Microsoft's next browser, Internet Explorer 9 (IE9), will offload image and text rendering chores to the PC's graphic processor, one way the company plans to increase the browser's overall performance, according to the firm's top IE manager.
But Microsoft won't be alone. Rivals including Mozilla, which makes Firefox, and Norwegian developer Opera, are working on ways to use a computer's graphics processor unit (GPU) to accelerate their browsers.
Microsoft last week revealed a few details about IE9, which has no set ship date or even a publicly-disclosed development plan. While acknowledging that the company had a lot of catching up to do, however, Steven Sinofsky, Microsoft's president of Windows and Windows Live, said that early work on IE9 had already shown significant performance strides.
In a follow-up interview, Dean Hachamovitch, the general manager for IE, explained one way that Microsoft would speed up IE9.
"One reason why you get such great value from PC hardware comes from the machine's graphics, [so] we're moving IE on top of the modern Windows graphics engine, DirectX," said Hachamovitch. Specifically, IE9 will ditch Windows' GDI (Graphics Device Interface) used by earlier versions for image rendering, and instead call on the Direct2D and DirectWrite APIs (application programming interfaces) to render two-dimensional images and text, respectively.
Those APIs shift the processing from the PC's CPU to its GPU. "Graphics hardware acceleration means that rich, graphically intensive sites can render faster while using less CPU," Hachamovitch said.
Although Hachamovitch declined to peg a goal for IE9's hardware-based acceleration, he said early results have been encouraging. "On top of GDI, we were seeing IE render at 5-10 frames per second. Users don't know whether that's [caused by] the network, or a site script, but it just seems kind of slow to them. Using [Direct2D], we're seeing 40, 50 or 60 frames per second. That's game-like responsiveness."
Because the image and text rendering -- DirectWrite results in much sharper text -- is done by Windows in conjunction with the GPU, there's nothing Web site or Web application developers will have to do to make their sites seem faster to IE9 users. "Web developers can take advantage of the hardware ecosystem's advances in graphics, but don't have to rewrite their sites to do that," Hachamovitch said.
Microsoft isn't alone in exploring graphics acceleration: The top engineers at Mozilla and Opera both said that their companies are pursing the same grail.
"We have our own projects to use OpenGL on open platforms, and Microsoft's APIs on Windows," said Mike Shaver, Mozilla's vice president of engineering. OpenGL, or Open Graphics Library, is an open-source set of function calls used to render two- and three-dimensional images.
Opera, like Mozilla, doesn't limit itself to building a browser for Windows only, as does Microsoft, and so faces the same cross-platform issues as Mozilla. But hardware acceleration is coming, argued Hakon Wium Lie, Opera's chief technology officer. "We're going to see hardware acceleration across the board," Wie said. "But we can't tie ourselves to a single API, like Microsoft."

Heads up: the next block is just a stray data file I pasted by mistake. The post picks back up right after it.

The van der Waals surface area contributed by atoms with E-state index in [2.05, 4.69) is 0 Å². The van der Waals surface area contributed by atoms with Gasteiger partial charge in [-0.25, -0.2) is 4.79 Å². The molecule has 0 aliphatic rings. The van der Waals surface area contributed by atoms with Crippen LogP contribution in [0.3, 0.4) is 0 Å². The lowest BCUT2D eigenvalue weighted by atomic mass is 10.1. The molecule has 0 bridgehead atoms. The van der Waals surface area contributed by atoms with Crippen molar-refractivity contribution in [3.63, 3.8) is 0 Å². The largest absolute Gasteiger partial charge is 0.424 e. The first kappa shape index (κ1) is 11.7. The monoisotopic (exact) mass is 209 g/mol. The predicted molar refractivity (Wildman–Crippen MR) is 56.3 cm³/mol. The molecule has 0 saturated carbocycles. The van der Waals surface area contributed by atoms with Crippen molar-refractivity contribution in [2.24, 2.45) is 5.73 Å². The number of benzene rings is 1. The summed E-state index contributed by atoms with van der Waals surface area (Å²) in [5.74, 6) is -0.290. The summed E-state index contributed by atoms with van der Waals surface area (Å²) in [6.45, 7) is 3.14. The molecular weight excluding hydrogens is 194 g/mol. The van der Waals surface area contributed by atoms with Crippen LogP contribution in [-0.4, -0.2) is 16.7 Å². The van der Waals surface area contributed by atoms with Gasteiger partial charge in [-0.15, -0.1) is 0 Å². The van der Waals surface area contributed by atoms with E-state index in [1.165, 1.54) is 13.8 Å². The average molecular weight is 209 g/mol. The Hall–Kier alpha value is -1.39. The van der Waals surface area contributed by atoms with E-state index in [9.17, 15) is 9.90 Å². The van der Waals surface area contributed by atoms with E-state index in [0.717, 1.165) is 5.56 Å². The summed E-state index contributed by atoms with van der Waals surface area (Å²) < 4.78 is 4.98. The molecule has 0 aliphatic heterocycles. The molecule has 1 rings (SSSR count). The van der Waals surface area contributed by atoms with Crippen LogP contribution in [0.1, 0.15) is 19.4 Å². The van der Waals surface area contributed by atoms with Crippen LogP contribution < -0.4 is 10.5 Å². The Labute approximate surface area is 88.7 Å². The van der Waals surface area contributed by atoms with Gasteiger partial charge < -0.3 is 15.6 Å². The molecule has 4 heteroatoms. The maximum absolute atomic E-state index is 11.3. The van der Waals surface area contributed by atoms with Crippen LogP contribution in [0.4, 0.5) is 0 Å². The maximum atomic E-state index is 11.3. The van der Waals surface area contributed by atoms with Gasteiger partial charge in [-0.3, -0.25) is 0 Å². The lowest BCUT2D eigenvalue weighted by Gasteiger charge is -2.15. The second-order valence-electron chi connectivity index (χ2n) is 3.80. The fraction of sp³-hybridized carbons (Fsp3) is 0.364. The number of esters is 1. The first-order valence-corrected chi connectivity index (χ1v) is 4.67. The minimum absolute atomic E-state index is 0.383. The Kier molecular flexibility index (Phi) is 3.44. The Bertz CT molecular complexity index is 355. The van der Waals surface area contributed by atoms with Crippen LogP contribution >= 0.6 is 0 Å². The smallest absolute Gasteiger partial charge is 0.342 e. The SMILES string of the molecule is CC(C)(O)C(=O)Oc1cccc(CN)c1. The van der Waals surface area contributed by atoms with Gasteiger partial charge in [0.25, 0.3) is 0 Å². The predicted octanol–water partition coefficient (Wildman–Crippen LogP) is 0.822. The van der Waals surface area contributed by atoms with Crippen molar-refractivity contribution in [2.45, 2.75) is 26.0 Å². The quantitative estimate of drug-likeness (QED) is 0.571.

Both Shaver and Lie noted that graphics-based browser acceleration would deliver even more benefits on mobile devices, such as smartphones. Mozilla is working on a mobile version of Firefox, dubbed Fennec, while the mobile version of Opera is much more popular than its desktop sibling.
Shaver said that hardware acceleration would debut in one of the upcoming editions of Firefox, although not in Firefox 3.6, which is slated to hit release candidate status later this month and ship before the end of the year. "We'll put it in when it's ready," Shaver said. Firefox 3.7, another minor upgrade, is set to wrap up in the first half of next year, while the major upgrade to Firefox 4.0 is currently scheduled for later in 2010.
Although some have accused Microsoft of ignoring available standards -- including OpenGL for rendering two-dimensional images -- charges that have been leveled against the company numerous times in the past over other issues, Shaver and Lie refused to be drawn into that conversation. "It would be nice if we could use OpenGL on Windows, but you have to play the cards that are dealt," Shaver said. "On Windows, DirectX and Direct2D are the only reasonable path right now, so for building a Windows browser, using the DirectX APIs is reasonable. Microsoft isn't doing anything that we wouldn't be able to do."
Shaver pointed out that Direct2D was only available on Windows Vista and Windows 7, a limiting factor. Most Windows PCs, however, still run the eight-year-old-and-counting Windows XP.
"Microsoft's approach is reasonable as long as [the APIs] remain documented," said Lie, who added that if they weren't, Opera would be the first to object. Opera has done that in the past by filing complaints with European antitrust regulators over Microsoft's bundling of IE with Windows, and IE's purported lack of support for widely-used Web standards.
"Hardware acceleration will deliver extraordinary performance [to IE9]," said Microsoft's Hachamovitch, something that Shaver and Lie echoed.
"Everyone will have a better experience on the Web," Lie agreed.